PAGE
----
I originally said I wasn’t the most impressed with Sir Hitchcock coming out of Rope. That is a statement I stand behind. But, there is one sequence in Rope that proves the idea of suspense and Sir Hitchcock being attached at the hip. The various partygoers are off to the side engaging in a conversation of very little value. The camera leaves them out of the picture and rests still on a very important chest. The maid, Mrs. Wilson, begins the task of clearing off the chest from the dinner party food and drink. The camera holds still the entire time as Mrs. Wilson makes trip after trip into the kitchen. She starts bringing the books that belong in the chest back out of the dining room to put into said chest. Closer and closer she gets to opening the chest, and still the camera does not move. Then, just as she lifts the chest a fraction of an inch Brandon appears from out of frame and tells Mrs. Wilson to leave the chest be for the time being. I breathed a startled sigh of relief at that moment. Nothing had been resolved, but I was finally free from the escalating tension of the sequence. Sir Hitchcock accomplished such tension and suspense simply by allowing his camera to remain still and film the action.

One would not be wrong to call Rope a chamber play. It is a lone setting with very few players. Yet, Rope feels larger than it actually is, and that is due to all the players involved in making the film. Sir Hitchcock is masterful in his direction, the actors engage in a tense cat and mouse verbal back and forth, and the writer/s put a stranglehold on the heartbeat of the viewer until said heart feels like it is going to explode. Rope is one of the tightest features I have seen from Sir Hitchcock, it is a great film and belongs in the upper tier of his catalog.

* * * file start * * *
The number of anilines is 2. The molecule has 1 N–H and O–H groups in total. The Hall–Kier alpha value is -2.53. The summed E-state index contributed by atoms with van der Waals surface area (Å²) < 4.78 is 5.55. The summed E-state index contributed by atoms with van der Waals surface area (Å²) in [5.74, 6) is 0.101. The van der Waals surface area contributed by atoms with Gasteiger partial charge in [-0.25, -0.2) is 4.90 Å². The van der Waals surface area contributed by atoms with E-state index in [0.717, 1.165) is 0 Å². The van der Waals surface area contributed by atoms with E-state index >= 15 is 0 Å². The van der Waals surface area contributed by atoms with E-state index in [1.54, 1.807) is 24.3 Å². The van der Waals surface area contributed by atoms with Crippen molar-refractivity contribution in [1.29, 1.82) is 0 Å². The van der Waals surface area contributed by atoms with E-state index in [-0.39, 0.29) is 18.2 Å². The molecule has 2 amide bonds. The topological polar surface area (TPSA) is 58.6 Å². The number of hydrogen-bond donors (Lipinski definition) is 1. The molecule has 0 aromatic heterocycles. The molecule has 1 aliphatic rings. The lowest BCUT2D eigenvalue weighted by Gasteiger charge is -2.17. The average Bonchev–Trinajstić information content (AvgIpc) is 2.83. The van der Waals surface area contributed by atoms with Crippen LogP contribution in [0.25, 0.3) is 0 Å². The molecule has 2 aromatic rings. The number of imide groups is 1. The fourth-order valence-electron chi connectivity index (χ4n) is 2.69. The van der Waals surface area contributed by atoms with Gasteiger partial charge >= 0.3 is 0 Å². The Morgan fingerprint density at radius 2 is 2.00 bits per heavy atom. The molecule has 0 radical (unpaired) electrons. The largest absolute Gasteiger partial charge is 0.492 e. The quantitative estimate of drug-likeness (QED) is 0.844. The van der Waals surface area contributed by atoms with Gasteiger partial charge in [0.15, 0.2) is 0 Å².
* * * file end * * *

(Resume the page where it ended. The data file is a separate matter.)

4 responses to “Review: Rope (1948)

  1. Bill, I agree that the actors (particularly Stewart and Dall) are excellent. I think that Hitchcock’s device of using very few shots (with several “hidden” cuts) gives them room to work and really sell the characters. I was surprised by how much I was drawn into the movie when I watched it for a second time last fall. Like you mention with that great sequence, we’re feeling tensions about the killers being caught, and Hitchcock gets us to identify with the killers and hope they aren’t found out.

  2. It’s interesting that you bring up Hitch’s hidden cuts, because I actually found those distracting. Every time he would zoom in on a character’s back/front knew he was going to cut and I felt they came across clumsy most of the time. They weren’t enough to detract from the film, but they weren’t an appealing factor for me.

  3. I like the minimal number of shots and think that really helps the movie. However, I agree that the cuts in people’s bodies are pretty awkward. I noticed them a lot more in my second viewing.

  4. Oh yeah, I agree that the minimal shots help the movie. It was just the way of cutting from shot to sot that stood out for me in a negative way.

Leave a Reply

Fill in your details below or click an icon to log in: Logo

You are commenting using your account. Log Out /  Change )

Google+ photo

You are commenting using your Google+ account. Log Out /  Change )

Twitter picture

You are commenting using your Twitter account. Log Out /  Change )

Facebook photo

You are commenting using your Facebook account. Log Out /  Change )


Connecting to %s